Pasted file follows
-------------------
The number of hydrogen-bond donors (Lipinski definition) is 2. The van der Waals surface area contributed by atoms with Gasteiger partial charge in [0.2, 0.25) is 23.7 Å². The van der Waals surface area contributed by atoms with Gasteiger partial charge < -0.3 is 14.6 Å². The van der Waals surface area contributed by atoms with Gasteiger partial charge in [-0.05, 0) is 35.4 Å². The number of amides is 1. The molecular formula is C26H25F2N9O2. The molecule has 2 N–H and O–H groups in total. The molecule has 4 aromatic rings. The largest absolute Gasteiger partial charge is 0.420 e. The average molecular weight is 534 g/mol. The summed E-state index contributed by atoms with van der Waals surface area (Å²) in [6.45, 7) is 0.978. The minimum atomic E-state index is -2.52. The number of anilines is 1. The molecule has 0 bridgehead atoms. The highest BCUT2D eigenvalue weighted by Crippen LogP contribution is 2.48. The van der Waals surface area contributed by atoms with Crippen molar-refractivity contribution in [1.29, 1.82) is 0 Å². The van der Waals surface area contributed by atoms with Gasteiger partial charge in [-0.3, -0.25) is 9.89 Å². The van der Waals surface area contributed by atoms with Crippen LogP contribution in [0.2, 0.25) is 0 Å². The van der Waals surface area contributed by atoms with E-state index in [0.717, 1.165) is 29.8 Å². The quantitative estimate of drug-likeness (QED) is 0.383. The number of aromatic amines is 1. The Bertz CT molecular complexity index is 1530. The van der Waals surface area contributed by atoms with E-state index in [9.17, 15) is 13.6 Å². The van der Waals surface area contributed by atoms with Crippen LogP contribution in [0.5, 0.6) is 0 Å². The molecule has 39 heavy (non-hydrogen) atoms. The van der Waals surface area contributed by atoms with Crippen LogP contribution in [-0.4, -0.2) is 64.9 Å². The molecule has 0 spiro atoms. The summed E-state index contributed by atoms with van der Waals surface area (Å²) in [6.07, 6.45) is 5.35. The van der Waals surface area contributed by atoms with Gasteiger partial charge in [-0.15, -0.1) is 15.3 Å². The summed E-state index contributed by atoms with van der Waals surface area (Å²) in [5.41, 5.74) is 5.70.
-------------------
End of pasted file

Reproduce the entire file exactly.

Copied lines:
The number of hydrogen-bond donors (Lipinski definition) is 2. The van der Waals surface area contributed by atoms with Gasteiger partial charge in [0.2, 0.25) is 23.7 Å². The van der Waals surface area contributed by atoms with Gasteiger partial charge < -0.3 is 14.6 Å². The van der Waals surface area contributed by atoms with Gasteiger partial charge in [-0.05, 0) is 35.4 Å². The number of amides is 1. The molecular formula is C26H25F2N9O2. The molecule has 2 N–H and O–H groups in total. The molecule has 4 aromatic rings. The largest absolute Gasteiger partial charge is 0.420 e. The average molecular weight is 534 g/mol. The summed E-state index contributed by atoms with van der Waals surface area (Å²) in [6.45, 7) is 0.978. The minimum atomic E-state index is -2.52. The number of anilines is 1. The molecule has 0 bridgehead atoms. The highest BCUT2D eigenvalue weighted by Crippen LogP contribution is 2.48. The van der Waals surface area contributed by atoms with Crippen molar-refractivity contribution in [1.29, 1.82) is 0 Å². The van der Waals surface area contributed by atoms with Gasteiger partial charge in [-0.3, -0.25) is 9.89 Å². The van der Waals surface area contributed by atoms with Crippen LogP contribution in [0.2, 0.25) is 0 Å². The van der Waals surface area contributed by atoms with E-state index in [0.717, 1.165) is 29.8 Å². The quantitative estimate of drug-likeness (QED) is 0.383. The number of aromatic amines is 1. The Bertz CT molecular complexity index is 1530. The van der Waals surface area contributed by atoms with E-state index in [9.17, 15) is 13.6 Å². The van der Waals surface area contributed by atoms with Crippen LogP contribution in [0.5, 0.6) is 0 Å². The molecule has 39 heavy (non-hydrogen) atoms. The van der Waals surface area contributed by atoms with Crippen LogP contribution in [-0.4, -0.2) is 64.9 Å². The molecule has 0 spiro atoms. The summed E-state index contributed by atoms with van der Waals surface area (Å²) in [6.07, 6.45) is 5.35. The van der Waals surface area contributed by atoms with Gasteiger partial charge in [-0.15, -0.1) is 15.3 Å². The summed E-state index contributed by atoms with van der Waals surface area (Å²) in [5.41, 5.74) is 5.70.